Having reached Mishna Chagigah 1:8 in today’s daf (Chagigah 10a) which, though it does refer to the laws of the שלמי חגיגה (festive offering), directs its attention to the dynamic between the Written Torah (תורה שבכתב) and the Oral Torah (תורה שבעל פה) especially in terms of considering how there are various laws which only receive brief mention in the former which are then explained with much detail in the latter, I would like to share a profound explanation of this and the following Mishnayot (Chagigah 2:1-2) which discuss the teaching and sharing of the תורה שבעל פה as well as the laws of leaning on a sacrifice (otherwise known as סמיכה).
To begin, it is worthwhile reviewing Mishna Chagigah 1:8 which informs us of that, ‘while the laws of annulling vows ‘hover in the air’ ואין להם על מה שיסמכו – and have nothing to rely upon (i.e. though the Oral Torah discusses these laws in detail, almost no details about these laws are found in the Written Torah), and while the laws of Shabbat, the laws of the Chagigah offerings, and the law of using sacred items for mundane purposes are like ‘mountains hanging by a hair’, meaning that while few details (מעט) about these laws are found in the Written Torah, there is an abundance of detail (מרובות) about these laws in the Oral Torah, the laws concerning civil cases, and of Temple worship, and the laws of purity and impurity, and the laws about forbidden relationships have much to rely upon (יש להם על מה שיסמכו) and they are the bodies of Torah (הן הן גופי תורה).’
As should be clear, our Mishna contrasts laws with scant (מעט) biblical basis and those with significant (מרובה) rabbinic analysis, and considering this, Rabbi Dr. Avraham Walfish explains (in his fascinating Hebrew essay on ‘Wordplays in the Mishna’ – see https://bit.ly/3BzQH11) that this reminds us of the previously discussed law (Mishna Chagigah 1:5, see Chagigah 8b) which contrasts those with many dependents (מרובים) and a more limited budget (מועטים) who are advised to bring more שלמי חגיגה (which are consumed partially by Kohanim and mostly by the person and family who bring the offering) than עולות ראייה (which fully consumed in the fire of the altar) when they ascent to Jerusalem (nb. note the association between Jerusalem which is a mountain, and the phrase ‘mountains hanging by a hair’), while those with a larger budget (מרובים) and few or no dependents (מועטין) are advised to bring more עולות ראייה and fewer שלמי חגיגה. Reflecting on this ‘wordplay’, R’ Walfish explains that just as there are families whose balance of offerings are more for them (i.e. consumed by humans) than for God (i.e. consumed on the altar), while there are other families whose balance of offerings are more for God (i.e. consumed on the altar) than for them (i.e. consumed by humans), so too, we are taught in our daf that there are some laws which have limited discussion in the Written Torah (תורה שבכתב) but which are discussed in far greater detail in the Oral Torah (תורה שבעל פה).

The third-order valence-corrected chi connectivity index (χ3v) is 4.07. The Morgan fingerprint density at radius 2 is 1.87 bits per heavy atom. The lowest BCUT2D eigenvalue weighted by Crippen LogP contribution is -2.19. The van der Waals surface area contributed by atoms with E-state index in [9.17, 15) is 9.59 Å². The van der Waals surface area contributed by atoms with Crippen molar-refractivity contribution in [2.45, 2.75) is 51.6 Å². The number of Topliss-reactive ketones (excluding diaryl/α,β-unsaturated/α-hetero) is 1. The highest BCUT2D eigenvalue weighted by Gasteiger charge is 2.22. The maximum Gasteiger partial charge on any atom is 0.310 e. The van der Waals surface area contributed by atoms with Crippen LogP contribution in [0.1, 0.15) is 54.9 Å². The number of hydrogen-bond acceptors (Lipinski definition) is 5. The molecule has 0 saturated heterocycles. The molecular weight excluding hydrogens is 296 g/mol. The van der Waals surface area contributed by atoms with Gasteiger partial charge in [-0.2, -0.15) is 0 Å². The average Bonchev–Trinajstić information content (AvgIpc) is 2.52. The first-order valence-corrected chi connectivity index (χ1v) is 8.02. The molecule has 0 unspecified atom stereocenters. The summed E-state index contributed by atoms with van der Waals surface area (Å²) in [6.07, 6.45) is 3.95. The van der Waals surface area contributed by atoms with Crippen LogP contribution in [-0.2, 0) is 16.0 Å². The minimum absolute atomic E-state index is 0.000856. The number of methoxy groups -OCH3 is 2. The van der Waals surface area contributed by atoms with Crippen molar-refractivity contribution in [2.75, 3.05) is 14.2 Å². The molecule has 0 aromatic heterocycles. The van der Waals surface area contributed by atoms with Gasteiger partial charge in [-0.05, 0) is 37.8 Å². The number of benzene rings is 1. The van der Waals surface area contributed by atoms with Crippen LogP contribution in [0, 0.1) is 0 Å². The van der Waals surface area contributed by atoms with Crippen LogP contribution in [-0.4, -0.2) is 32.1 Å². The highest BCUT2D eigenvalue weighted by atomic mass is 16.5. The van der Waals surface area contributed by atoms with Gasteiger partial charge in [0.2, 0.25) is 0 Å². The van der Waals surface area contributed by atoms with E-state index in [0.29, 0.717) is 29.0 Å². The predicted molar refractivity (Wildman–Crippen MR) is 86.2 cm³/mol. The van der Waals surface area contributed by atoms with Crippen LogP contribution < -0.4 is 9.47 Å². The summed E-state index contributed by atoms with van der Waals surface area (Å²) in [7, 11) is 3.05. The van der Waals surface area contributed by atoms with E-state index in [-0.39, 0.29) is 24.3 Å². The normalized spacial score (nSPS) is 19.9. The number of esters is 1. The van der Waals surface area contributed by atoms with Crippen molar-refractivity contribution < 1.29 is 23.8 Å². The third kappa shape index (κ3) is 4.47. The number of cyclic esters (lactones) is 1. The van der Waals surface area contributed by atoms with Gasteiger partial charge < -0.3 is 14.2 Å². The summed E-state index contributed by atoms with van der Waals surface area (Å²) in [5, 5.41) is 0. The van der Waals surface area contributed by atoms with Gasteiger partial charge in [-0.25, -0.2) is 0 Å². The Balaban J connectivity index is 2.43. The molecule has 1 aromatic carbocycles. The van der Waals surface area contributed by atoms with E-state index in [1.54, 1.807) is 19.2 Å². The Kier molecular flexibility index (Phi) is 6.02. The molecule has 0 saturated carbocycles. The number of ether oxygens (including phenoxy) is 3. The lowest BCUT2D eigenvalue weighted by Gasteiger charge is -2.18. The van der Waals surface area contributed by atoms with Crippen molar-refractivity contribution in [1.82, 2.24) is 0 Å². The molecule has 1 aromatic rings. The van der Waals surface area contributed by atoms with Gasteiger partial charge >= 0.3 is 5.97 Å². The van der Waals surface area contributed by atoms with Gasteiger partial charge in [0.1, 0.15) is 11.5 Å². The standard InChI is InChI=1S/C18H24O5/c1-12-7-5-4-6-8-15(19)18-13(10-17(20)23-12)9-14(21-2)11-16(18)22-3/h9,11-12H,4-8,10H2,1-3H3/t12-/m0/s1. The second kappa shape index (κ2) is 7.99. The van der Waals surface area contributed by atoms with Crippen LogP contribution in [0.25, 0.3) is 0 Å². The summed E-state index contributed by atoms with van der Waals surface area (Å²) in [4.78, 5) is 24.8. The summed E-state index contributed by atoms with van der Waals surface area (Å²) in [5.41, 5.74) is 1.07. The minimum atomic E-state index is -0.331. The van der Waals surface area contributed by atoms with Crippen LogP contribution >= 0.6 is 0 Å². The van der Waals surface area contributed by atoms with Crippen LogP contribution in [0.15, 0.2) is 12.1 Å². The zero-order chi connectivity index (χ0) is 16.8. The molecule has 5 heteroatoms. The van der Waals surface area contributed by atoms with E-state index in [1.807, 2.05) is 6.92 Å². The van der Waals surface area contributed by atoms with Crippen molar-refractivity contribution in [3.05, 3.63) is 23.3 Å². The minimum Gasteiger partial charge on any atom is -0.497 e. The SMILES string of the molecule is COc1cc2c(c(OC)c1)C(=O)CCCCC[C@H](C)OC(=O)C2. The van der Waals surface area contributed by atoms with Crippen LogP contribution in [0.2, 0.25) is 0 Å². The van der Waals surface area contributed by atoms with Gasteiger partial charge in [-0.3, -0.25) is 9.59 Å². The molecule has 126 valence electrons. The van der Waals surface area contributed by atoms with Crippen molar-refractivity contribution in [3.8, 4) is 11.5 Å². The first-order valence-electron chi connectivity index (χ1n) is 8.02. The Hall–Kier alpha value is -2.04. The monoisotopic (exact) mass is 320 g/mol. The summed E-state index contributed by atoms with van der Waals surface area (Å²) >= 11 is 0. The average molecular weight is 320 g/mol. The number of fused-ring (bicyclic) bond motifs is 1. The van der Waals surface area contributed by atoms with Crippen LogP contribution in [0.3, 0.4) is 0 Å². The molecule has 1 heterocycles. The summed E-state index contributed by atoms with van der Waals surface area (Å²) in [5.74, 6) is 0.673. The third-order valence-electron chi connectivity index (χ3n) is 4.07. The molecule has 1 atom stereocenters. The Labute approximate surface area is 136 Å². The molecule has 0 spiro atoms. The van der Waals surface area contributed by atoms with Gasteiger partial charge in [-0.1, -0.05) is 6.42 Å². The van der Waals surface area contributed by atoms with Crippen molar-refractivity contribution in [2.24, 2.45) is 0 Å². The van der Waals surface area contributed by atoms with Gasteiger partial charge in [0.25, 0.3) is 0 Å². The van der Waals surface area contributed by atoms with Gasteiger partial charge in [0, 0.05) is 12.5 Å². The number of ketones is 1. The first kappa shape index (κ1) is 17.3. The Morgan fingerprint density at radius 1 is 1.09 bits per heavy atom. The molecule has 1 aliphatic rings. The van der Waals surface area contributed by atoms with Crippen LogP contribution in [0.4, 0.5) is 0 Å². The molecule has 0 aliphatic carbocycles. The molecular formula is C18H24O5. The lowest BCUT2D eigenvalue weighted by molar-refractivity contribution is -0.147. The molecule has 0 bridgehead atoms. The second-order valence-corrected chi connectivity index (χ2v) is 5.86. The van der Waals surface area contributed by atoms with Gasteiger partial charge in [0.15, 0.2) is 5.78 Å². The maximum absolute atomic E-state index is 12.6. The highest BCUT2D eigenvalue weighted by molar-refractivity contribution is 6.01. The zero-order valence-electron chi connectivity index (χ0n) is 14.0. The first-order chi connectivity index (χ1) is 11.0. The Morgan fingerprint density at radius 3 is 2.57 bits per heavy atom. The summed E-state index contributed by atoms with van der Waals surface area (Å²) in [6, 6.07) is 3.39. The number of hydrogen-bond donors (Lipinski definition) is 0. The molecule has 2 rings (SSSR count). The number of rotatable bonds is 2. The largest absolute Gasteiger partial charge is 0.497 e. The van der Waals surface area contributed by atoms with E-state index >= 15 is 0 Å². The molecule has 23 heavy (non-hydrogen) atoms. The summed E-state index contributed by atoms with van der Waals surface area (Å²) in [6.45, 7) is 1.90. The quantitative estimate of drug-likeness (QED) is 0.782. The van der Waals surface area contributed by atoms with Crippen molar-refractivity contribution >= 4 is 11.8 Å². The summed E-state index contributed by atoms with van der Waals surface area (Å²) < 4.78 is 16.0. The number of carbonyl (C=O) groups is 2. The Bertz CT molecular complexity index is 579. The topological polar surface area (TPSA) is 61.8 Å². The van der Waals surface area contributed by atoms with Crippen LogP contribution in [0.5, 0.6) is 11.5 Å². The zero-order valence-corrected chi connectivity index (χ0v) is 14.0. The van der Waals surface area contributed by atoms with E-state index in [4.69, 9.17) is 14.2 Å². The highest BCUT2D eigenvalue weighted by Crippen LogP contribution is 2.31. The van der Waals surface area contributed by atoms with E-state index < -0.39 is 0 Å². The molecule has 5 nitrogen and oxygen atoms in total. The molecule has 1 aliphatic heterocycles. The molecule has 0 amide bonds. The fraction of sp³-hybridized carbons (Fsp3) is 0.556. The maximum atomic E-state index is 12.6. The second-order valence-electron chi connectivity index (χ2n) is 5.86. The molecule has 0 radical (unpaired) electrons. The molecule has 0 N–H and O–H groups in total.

Beyond this, R’ Walfish also notes the connection between the wording in our Mishna about having a source on which to reply (יש להם על מה שיסמכו), and the later Mishnayot discussing the laws of leaning on a sacrifice (otherwise known as סמיכה). As Rav Yakov Nagen יעקב נגן explains (in his wonderful book ‘The Soul of the Mishna’) while summarising the insights of his teacher R’ Walfish: ‘the purpose of our Mishna is to set up a parallel between employing the pilgrimage sacrifices as a means of seeing God, and doing so through Torah study’, and in terms of the later Mishnayot, just as ‘the laying of hands on a sacrificial animal creates a bond between the one bringing the offering to be sacrificed to God and the offering itself which fulfils the commandment to see ‘the face of the Lord’, [so too] the linking of halakha to the written Torah, connects the individual to the revelation at Sinai.’
In light of this explanation, while our Mishna concludes by discussing ‘the (textual) bodies of Torah’ (הן הן גופי תורה) on which we can rely (יש להם על מה שיסמכו), it also makes veiled reference those individuals who have embodied the Torah (גופי תורה) upon whom we rely upon to faithfully interpret the Torah and thereby help us maintain our connection to Sinai.